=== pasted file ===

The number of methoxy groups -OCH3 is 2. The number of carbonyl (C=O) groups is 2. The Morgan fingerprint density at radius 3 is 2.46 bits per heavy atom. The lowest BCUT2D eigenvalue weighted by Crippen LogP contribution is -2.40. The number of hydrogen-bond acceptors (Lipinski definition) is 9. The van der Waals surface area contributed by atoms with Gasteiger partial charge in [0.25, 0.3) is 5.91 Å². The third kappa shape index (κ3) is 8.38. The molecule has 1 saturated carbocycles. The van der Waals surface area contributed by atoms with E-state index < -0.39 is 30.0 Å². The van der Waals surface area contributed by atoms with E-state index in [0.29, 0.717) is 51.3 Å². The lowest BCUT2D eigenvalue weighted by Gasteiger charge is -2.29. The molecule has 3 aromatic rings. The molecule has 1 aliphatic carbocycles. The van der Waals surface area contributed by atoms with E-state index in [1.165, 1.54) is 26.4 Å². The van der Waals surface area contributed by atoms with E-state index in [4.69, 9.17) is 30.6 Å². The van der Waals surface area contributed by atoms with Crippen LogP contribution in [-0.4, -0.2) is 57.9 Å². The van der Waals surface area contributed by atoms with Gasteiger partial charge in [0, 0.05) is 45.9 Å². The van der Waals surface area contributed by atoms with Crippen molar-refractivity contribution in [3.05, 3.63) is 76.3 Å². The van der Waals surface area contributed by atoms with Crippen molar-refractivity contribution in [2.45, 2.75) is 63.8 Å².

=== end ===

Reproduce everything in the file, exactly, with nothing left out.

The number of methoxy groups -OCH3 is 2. The number of carbonyl (C=O) groups is 2. The Morgan fingerprint density at radius 3 is 2.46 bits per heavy atom. The lowest BCUT2D eigenvalue weighted by Crippen LogP contribution is -2.40. The number of hydrogen-bond acceptors (Lipinski definition) is 9. The van der Waals surface area contributed by atoms with Gasteiger partial charge in [0.25, 0.3) is 5.91 Å². The third kappa shape index (κ3) is 8.38. The molecule has 1 saturated carbocycles. The van der Waals surface area contributed by atoms with E-state index < -0.39 is 30.0 Å². The van der Waals surface area contributed by atoms with E-state index in [0.29, 0.717) is 51.3 Å². The lowest BCUT2D eigenvalue weighted by Gasteiger charge is -2.29. The molecule has 3 aromatic rings. The molecule has 1 aliphatic carbocycles. The van der Waals surface area contributed by atoms with E-state index in [1.165, 1.54) is 26.4 Å². The van der Waals surface area contributed by atoms with E-state index in [4.69, 9.17) is 30.6 Å². The van der Waals surface area contributed by atoms with Crippen LogP contribution in [-0.4, -0.2) is 57.9 Å². The van der Waals surface area contributed by atoms with Gasteiger partial charge in [0, 0.05) is 45.9 Å². The van der Waals surface area contributed by atoms with Crippen molar-refractivity contribution in [3.05, 3.63) is 76.3 Å². The van der Waals surface area contributed by atoms with Crippen molar-refractivity contribution in [2.45, 2.75) is 63.8 Å².